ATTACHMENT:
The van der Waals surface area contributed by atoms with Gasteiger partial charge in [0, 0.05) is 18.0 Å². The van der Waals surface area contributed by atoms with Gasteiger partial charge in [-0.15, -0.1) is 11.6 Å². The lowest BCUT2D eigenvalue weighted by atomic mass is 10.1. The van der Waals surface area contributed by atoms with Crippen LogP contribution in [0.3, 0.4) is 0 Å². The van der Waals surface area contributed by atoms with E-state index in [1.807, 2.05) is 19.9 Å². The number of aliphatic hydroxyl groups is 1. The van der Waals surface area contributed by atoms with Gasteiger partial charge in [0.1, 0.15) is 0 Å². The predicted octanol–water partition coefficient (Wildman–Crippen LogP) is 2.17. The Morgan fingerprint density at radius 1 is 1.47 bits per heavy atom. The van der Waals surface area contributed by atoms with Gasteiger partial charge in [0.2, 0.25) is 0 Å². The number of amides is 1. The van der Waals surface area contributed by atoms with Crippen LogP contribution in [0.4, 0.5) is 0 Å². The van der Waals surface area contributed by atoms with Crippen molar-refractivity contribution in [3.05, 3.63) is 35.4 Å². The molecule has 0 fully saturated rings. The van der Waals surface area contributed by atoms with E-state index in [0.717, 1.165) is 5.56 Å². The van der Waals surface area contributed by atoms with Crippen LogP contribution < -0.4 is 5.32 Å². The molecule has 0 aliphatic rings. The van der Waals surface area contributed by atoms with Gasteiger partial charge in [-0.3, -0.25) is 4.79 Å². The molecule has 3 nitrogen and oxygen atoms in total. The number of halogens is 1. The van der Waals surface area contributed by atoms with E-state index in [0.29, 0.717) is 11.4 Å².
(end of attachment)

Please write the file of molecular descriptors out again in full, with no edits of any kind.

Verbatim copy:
The van der Waals surface area contributed by atoms with Gasteiger partial charge in [0, 0.05) is 18.0 Å². The van der Waals surface area contributed by atoms with Gasteiger partial charge in [-0.15, -0.1) is 11.6 Å². The lowest BCUT2D eigenvalue weighted by atomic mass is 10.1. The van der Waals surface area contributed by atoms with Crippen LogP contribution in [0.3, 0.4) is 0 Å². The van der Waals surface area contributed by atoms with E-state index in [1.807, 2.05) is 19.9 Å². The number of aliphatic hydroxyl groups is 1. The van der Waals surface area contributed by atoms with Gasteiger partial charge in [0.1, 0.15) is 0 Å². The predicted octanol–water partition coefficient (Wildman–Crippen LogP) is 2.17. The Morgan fingerprint density at radius 1 is 1.47 bits per heavy atom. The van der Waals surface area contributed by atoms with Gasteiger partial charge in [0.2, 0.25) is 0 Å². The number of amides is 1. The van der Waals surface area contributed by atoms with Crippen LogP contribution in [0.4, 0.5) is 0 Å². The van der Waals surface area contributed by atoms with Crippen molar-refractivity contribution in [3.05, 3.63) is 35.4 Å². The molecule has 0 fully saturated rings. The van der Waals surface area contributed by atoms with E-state index in [0.717, 1.165) is 5.56 Å². The van der Waals surface area contributed by atoms with Crippen LogP contribution < -0.4 is 5.32 Å². The molecule has 0 aliphatic rings. The van der Waals surface area contributed by atoms with Gasteiger partial charge in [-0.3, -0.25) is 4.79 Å². The molecule has 3 nitrogen and oxygen atoms in total. The number of halogens is 1. The van der Waals surface area contributed by atoms with E-state index in [0.29, 0.717) is 11.4 Å².